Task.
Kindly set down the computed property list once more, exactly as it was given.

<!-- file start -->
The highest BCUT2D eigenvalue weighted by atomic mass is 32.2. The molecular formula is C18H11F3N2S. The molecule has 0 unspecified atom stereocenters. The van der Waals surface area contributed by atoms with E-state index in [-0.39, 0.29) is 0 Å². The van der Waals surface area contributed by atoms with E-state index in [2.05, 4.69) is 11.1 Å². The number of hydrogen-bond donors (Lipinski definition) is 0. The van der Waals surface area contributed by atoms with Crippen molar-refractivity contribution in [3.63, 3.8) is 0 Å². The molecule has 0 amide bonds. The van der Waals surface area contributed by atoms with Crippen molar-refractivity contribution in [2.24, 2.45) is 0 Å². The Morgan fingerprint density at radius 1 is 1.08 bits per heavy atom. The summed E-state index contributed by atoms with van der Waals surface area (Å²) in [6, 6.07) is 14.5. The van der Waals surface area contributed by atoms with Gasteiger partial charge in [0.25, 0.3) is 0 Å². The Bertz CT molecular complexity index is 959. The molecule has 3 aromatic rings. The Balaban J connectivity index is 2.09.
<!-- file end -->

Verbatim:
The highest BCUT2D eigenvalue weighted by atomic mass is 32.2. The molecular formula is C18H11F3N2S. The molecule has 0 unspecified atom stereocenters. The van der Waals surface area contributed by atoms with E-state index in [-0.39, 0.29) is 0 Å². The van der Waals surface area contributed by atoms with E-state index in [2.05, 4.69) is 11.1 Å². The number of hydrogen-bond donors (Lipinski definition) is 0. The van der Waals surface area contributed by atoms with Crippen molar-refractivity contribution in [3.63, 3.8) is 0 Å². The molecule has 0 amide bonds. The van der Waals surface area contributed by atoms with Crippen molar-refractivity contribution in [2.24, 2.45) is 0 Å². The Morgan fingerprint density at radius 1 is 1.08 bits per heavy atom. The summed E-state index contributed by atoms with van der Waals surface area (Å²) in [6, 6.07) is 14.5. The van der Waals surface area contributed by atoms with Gasteiger partial charge in [0.25, 0.3) is 0 Å². The Bertz CT molecular complexity index is 959. The molecule has 3 aromatic rings. The Balaban J connectivity index is 2.09.